Kanopy Dance Company
The spirit of Martha Graham was in the air.
"End Times," the newest Kanopy Dance Company production, is not all doom and gloom, despite what its name suggests. I caught the Friday-night performance at Overture Center's Promenade Hall, but the program continues through Sunday, Nov. 4.
Before the dancing begins, the audience gets to learn about the theme throughout history. Each piece gets a spoken introduction as well. Though I appreciate the gesture, I believe audience members would be very satisfied to watch the dancing without knowing any of the backstories.
The program opened with Lisa Thurrell's "Prayer." This season, young Kanopy II members dance this piece, bringing it a unique energy. When their backs arch slowly upward in unison, I could really feel them pleading with the heavens. It's obvious they're receiving very solid training in Martha Graham's technique at the Kanopy studio. Soloist Sierra Kay Powell, from Kanopy's main company, emerged from the group and established herself as the star of the first act. Her dancing was exemplary in three different pieces. In "Prayer," she was fully committed to the movement. Her breathing, both audible and visible, imbued the steps with new life, making me appreciate how much Graham's movement vocabulary still resonates.
I'd seen guest choreographer Martin Løfsnes' "What Was Still Is" before. At the time, I dismissed it as "blandly pretty dancing." This time, I found it to have more gravitas and impact. In this piece, a man -- the always refined and crisp Juan Carlos Díaz Vélez -- delves into his past to look for answers, absolution or acceptance.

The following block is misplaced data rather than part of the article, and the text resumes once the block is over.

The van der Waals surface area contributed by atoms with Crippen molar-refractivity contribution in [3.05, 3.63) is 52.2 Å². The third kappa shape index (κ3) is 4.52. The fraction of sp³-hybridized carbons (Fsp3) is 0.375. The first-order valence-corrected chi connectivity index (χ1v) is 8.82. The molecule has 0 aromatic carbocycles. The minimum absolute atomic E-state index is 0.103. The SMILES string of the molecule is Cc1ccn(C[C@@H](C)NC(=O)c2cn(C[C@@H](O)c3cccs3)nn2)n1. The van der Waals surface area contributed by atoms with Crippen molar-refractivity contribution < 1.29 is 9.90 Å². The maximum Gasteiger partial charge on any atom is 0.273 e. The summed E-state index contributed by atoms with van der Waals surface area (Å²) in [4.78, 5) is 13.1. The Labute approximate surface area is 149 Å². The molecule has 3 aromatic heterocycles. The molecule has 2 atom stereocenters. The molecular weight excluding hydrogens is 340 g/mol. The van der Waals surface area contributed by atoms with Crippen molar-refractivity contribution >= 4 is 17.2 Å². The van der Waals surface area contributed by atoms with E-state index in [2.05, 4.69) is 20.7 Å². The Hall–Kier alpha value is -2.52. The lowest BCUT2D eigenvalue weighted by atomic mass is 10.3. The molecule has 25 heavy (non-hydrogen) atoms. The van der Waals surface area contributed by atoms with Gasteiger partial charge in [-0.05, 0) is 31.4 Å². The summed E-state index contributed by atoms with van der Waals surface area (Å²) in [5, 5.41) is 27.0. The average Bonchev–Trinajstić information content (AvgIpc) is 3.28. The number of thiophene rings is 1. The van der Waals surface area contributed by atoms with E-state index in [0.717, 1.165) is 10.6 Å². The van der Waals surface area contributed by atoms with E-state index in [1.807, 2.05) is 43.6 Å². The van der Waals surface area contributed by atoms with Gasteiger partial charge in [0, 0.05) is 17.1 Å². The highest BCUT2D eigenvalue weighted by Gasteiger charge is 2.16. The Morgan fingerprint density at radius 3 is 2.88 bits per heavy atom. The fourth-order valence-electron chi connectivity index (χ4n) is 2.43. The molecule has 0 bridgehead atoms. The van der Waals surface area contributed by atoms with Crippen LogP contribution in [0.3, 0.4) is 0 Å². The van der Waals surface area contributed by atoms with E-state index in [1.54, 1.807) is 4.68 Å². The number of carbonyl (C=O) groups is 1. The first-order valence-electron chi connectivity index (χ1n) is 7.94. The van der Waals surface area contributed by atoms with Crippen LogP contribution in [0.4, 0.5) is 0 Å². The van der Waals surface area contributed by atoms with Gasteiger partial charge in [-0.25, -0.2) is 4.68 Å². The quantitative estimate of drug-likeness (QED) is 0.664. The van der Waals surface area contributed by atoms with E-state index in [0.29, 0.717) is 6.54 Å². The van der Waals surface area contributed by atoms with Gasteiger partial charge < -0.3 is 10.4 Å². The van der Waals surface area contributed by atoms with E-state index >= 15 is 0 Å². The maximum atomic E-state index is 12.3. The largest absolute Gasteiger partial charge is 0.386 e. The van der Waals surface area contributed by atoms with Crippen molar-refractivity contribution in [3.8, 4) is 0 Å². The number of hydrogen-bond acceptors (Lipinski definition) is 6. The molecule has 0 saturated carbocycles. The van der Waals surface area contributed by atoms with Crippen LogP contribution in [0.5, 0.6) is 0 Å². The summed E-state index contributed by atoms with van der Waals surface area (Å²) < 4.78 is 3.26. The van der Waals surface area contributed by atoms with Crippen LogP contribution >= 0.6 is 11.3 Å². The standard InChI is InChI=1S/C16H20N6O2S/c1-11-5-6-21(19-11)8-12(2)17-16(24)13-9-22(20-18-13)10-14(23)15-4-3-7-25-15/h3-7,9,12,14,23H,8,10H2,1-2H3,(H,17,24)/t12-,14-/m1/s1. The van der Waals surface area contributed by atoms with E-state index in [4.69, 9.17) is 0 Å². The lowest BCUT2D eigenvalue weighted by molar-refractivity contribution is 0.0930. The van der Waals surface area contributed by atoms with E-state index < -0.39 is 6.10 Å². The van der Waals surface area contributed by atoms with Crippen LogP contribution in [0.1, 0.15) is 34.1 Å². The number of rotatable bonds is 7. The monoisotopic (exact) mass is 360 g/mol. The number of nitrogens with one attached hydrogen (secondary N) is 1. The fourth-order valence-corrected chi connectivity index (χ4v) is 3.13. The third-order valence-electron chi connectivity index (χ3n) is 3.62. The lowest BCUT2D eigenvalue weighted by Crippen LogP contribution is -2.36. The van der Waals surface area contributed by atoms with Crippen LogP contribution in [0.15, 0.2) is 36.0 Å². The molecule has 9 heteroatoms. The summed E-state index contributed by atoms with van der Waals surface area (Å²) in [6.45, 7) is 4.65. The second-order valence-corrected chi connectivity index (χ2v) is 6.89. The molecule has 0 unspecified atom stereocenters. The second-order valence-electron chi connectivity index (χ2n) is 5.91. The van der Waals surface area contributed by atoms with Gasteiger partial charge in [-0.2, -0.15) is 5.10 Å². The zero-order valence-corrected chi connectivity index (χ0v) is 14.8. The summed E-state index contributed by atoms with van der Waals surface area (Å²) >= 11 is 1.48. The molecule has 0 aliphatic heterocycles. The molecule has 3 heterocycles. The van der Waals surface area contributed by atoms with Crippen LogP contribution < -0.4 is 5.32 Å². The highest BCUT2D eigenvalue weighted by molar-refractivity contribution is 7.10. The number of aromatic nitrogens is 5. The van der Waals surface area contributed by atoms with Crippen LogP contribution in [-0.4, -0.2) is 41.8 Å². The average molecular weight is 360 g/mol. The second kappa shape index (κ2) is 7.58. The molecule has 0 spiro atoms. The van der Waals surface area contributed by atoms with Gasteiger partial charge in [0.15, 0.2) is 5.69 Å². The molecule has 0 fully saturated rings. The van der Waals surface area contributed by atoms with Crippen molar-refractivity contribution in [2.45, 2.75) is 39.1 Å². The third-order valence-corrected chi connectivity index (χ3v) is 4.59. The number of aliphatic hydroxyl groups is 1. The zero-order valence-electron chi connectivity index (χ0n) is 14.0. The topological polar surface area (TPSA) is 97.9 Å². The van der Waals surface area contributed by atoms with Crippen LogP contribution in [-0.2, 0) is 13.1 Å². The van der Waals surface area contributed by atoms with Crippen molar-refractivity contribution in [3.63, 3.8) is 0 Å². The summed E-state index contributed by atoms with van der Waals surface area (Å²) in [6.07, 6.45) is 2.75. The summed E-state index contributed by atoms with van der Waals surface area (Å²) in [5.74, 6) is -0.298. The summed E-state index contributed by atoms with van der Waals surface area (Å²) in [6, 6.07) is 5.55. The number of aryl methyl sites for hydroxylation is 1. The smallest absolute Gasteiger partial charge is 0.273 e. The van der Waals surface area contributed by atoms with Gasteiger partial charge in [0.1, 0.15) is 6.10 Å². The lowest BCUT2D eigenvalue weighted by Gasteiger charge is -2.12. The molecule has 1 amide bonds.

Kerry Parker's "Pithos" references the opening of Pandora's Box, reminding the audience that hope was released along with greed, hate and all of the other wretched things the box contained. Sometimes standing and sometimes on the floor, the dancers frequently returned to a lovely movement phrase, tracing languid circles on the ground with their index fingers before flinging the arm back and upward in an arch. Powell and Parker danced together, their steps the same but their styles remarkably different. Parker, in pointe shoes, is sexy and unpredictable, while Powell is more contained and precise.
In Thurrell's "Cassandra's Cry," three women represent Cassandra, a character from Greek mythology who was gifted with foresight but cursed with frustration because nobody believed her predictions. In striking black gowns with white accents, the dancers used folding chairs to great effect. With her short hair wild and her exasperation with her plight palpable, Parker was a force to be reckoned with. Tiana Ching Maslanka and Yuko Sakata also did fine work. For me, this piece was the evening's most successful at subtly alluding to the program's theme. It also translated Thurrell's Graham background into something new.
The closing piece, Robert Cleary's "End Times…Ebullient Machine," sometimes felt like it was trying too hard. It combined dancing with snippets of poetry about end-of-the-world scenarios and a score by local composer Thomas Powell. Dressed elegantly in pointe shoes and pale dresses, three female dancers called "Redemption" collided with "Chaos," a rowdy, ragtag bunch of marauding dancers. Though this piece was a bit overdone, Cleary has some good tricks up his sleeve and knows how to create striking moments.